Aspen Times Weekly: Hearth & Soul
Carbondale Community Oven
IT WAS AN HISTORIC LOW as a food writer: “You must not be into the whole food thing,” the guy commented, a smirk creeping across his face. I’d just admitted that the glossy vegetable calzone pulled from the brick oven was not, in fact, homemade. Instead I’d picked it up — then a giant, raw blob — for $14 at New York Pizza in El Jebel en route from Aspen to Carbondale, where I was to experience the Carbondale Community Oven at a public bake on Saturday afternoon for the first time.
I didn’t mention to this sweet, curious group of graying foodies that a lovers’ quarrel had me leave pounds of lovingly prepared whole-wheat-semolina dough back in Fat City, so I mumbled something about my recipe not working as planned and left it at that. A tiny piece of my foodie heart died, though, and I wondered if my reputation would ever recover. These people were part of the Slow Food movement, after all — talk about a lame first impression!
Thankfully, my wise journalist friend and avid bread-baker Tom Passavant was there to reassure me. “The dough, it knows,” he said with a wink. Community Oven maven Linda Romero Criswell agreed. “Having a fight with your boyfriend — that makes dough not turn out, I swear,” chirped our fearless leader. “Just like how you don’t play head-banger music when making bread. You play classical music.”
Bad vibes aside, Passavant said, “There are no rules. The oven is unbelievably forgiving. We can put 20 loaves in, and they’re all so different.”
Indeed, the community bake-off — one of only three lately, due to an intensely hot and wet summer — at the brick oven outside in a public park behind Carbondale’s Third Street Center welcomed loaves galore: olive bread, tomato bread, whole-wheat bread, bread with flaxseed, chewy Italian bread, bread made with beer-yeast starter, cheese quesadillas, cinnamon-sugar apple rings, and my sad, misshapen calzone.
By the time I’d arrived — about an hour after the first loaves hit the hearth at 1 p.m. — the oven’s temperature had dropped significantly, as the fire built the evening before and stoked overnight had long been extinguished. (Hot coals are swept from the hearth into a chute before bread enters the oven; bricks surrounding the 32” x 38” domed structure hold the thermal mass, which is able to cook bread for hours afterward.) I took a small comfort in knowing that the pizza I’d planned to bake probably wouldn’t have turned out, anyway.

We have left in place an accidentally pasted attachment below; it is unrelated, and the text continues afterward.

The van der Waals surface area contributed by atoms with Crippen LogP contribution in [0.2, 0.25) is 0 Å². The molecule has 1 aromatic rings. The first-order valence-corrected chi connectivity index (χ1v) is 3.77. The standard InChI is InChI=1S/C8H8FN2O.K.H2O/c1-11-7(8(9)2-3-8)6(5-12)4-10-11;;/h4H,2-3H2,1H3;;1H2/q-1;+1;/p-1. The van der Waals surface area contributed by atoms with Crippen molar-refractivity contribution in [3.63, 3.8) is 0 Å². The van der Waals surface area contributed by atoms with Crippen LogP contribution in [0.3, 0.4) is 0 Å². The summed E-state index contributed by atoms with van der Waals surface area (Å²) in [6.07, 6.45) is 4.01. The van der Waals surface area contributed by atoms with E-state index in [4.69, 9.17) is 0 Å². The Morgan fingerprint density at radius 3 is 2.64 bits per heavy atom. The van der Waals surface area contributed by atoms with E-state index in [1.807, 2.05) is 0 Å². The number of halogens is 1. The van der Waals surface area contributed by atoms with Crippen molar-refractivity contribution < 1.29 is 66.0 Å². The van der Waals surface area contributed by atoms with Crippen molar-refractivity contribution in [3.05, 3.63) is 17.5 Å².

Built in the summer of 2011 by a crew of about a dozen volunteers —with finishing help by Gallegos Corporation stonemasons and using nearly all materials donated from local businesses (including a gorgeous pink hearthstone slab gifted by Balentine Collection) — the oven is a sturdy square of peachblow brick, sandstone, and tinted mortar with a welded sheet-steel chimney. (The group followed plans developed by legendary brick-oven builder and author Alan Scott from California.) A heavy wooden door edged in 16-gauge steel was crafted by member Sean McWilliams, a blacksmith by trade; a metal plaque is engraved with the group’s motto: “The flavor of bread shared has no equal.” The whole shebang cost just $3,500 in materials — most of which was spent on the hefty cement foundation that extends a few feet below ground — a screaming bargain compared to similar ovens elsewhere, which the group estimates top $20,000.
Romero Criswell, an avid home baker and former director of the Mt. Sopris Historical Society, spearheaded the project, which meant showing up at Town Hall armed with a freshly baked loaf and a half-pound of butter to request permission (see “How to Build a Community Oven,” opposite). Once construction was complete, the bakers gifted the oven back to the town, which owns it, technically, and pays for liability insurance. Now the bread enthusiasts — spanning high-school kids to octogenarians, and who will gather roughly every two weeks through autumn for a friendly bake-off and potluck — have their sights on the next phase: getting approval to build a covered shelter that will extend over the oven and to the edge of the community gardens adjacent, facilitating year-round use.
My timer buzzes. Unfortunately, the temperature in the oven is about 350 degrees and dwindling — nowhere near the 600-plus degrees of a commercial pizza oven, and much cooler than it was when “Midnight Stoker” John Colson (who happens to write “The Weekly Conversation” for this publication) fed the fire inside the structure late last night and early this morning.
“The deeper the heat has penetrated into the bricks, the longer and more consistent that heat will be,” Passavant tells me. “The heat from all four sides is very intense and even — you get beautiful crusts. When you do pizza, you leave some of the fire in back and the doors open, because you want it to stay really hot. The air circulates along the floor of the oven and smoke flows up and out.”
Most interesting, though, is the nature of the oven itself — which represents a gathering place in small towns across the world for thousands of years. “Every time we bake, the oven reacts differently,” Passavant says. “It’s a living, breathing thing.” Indeed, bricks inside the oven are stacked closely without mortar, allowing the walls to expand and contract by as much as an inch with varying temperatures.
As I learned on Saturday, the Carbondale Community Oven bakes more than bread. It warms folks to an age-old tradition. Romero Criswell and company urge newbies to join the next bake, likely October 24 (check the group’s website for updates), with recipes for sharing. And though these gatherings thrive on togetherness, Romero Criswell advises everyone to take the role of Midnight Stoker at least once.
“It’s really special to come here in the middle of the night,” she says. “There’s nothing but you and that oven, glowing at the level of your heart.”
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